Scientists from the future will stumble upon this album and think: so that’s what all the fuss was about.
Watercress, the breakthrough album for Dutch-Celtic songstress Eyna, signalled a shift in fortunes for DNRC Records and its enigmatic founder, despite the fact that said ‘fortunes’ failed, as ever, to materialise.
In short, Watercress is a classic. Here’s why.
Possessing a voice as fearless as a rabid chipmunk on helium, Eyna also found herself in a fortunate situation whereby her bi-lingual ‘moon’ ballads were quickly ‘covered’, first by the Dutch superstar Jan Smit just hours after the album’s release in the Netherlands; and then later that day by a re-animated version of the Fureys in a small establishment in Temple Bar, Dublin.
Eyna’s success in both of these little countries propelled her instantly towards the larger German satellite circuit, where she ground her way through the summer of 2023 as a support act, opening first forand then .
Her appearances later that year in a stage musical version of her life as an airline stewardess were all the more haunting for her audiences’ knowledge that none of it was true.
In fact, the closest Eyna got to any kind of aeroplane was through her song licencisng arrangements, whereby melodious synthesiser versions of her most well-known tracks (I speak naturally of ‘Watercress’, ‘Pinocchio Flow’ and ‘Miss Bo Dean Remembers …’) were ‘piped’ through the speaker systems of international jumbo liners before, during and after both takeoffs and landings.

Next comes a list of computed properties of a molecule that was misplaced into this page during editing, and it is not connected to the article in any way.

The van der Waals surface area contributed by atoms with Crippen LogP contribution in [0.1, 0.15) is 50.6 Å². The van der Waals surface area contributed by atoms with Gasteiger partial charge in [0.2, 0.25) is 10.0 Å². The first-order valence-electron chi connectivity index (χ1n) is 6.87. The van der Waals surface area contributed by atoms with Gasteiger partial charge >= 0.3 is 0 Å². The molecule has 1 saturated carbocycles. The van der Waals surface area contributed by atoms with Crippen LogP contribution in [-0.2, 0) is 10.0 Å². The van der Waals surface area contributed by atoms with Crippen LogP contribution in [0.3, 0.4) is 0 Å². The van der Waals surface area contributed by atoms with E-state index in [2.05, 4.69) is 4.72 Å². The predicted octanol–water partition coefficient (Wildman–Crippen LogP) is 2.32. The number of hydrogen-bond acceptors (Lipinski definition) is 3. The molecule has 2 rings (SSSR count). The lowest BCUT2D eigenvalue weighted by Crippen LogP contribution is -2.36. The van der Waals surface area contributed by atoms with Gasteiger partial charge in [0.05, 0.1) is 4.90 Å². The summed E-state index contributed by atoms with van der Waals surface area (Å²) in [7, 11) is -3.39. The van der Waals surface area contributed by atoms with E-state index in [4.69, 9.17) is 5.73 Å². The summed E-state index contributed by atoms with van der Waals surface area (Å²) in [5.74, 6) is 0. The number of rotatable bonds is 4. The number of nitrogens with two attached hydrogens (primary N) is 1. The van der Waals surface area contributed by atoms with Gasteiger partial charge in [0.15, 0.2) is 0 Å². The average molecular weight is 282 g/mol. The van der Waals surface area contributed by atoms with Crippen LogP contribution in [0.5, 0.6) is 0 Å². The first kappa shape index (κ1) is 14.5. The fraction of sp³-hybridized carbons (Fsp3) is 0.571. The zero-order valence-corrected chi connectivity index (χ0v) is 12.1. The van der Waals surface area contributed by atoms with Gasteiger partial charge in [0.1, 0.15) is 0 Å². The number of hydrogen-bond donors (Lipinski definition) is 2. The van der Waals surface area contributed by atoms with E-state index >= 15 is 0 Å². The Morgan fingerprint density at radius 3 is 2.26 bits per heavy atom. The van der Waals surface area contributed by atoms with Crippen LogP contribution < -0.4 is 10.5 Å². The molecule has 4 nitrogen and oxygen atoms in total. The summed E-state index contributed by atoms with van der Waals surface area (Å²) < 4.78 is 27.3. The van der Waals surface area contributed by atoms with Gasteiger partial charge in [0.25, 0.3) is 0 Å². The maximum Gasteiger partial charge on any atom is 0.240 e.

While an aggressive campaign to ban this practice ultimately failed at the last step before the ICC in The Hague, the ensuing unrest and sporadic duels that occurred throughout smaller airports and terminals led in the end to the preserving of Watercress in amber until a settlement could be reached as to its perpetual distribution.
There the album may well have rested, had it not been for the efforts of a dedicated band of musicologists and expert whale-song recorders, who patched together an unauthorised version and propagated it via the usual underground and electronic channels.
What we hear, then, is an entire mono-culture’s take on Eyna’s unique and soaring voice—a voice which Stung later described as being even more suited to the singing of uplifting car commercial theme songs than his own. Unforgettably, a voice which was deleted, sadly, by a now-extinct species of song-cop, in that fateful summer of 2024.
We will never hear her melodious and guttural moon songs again.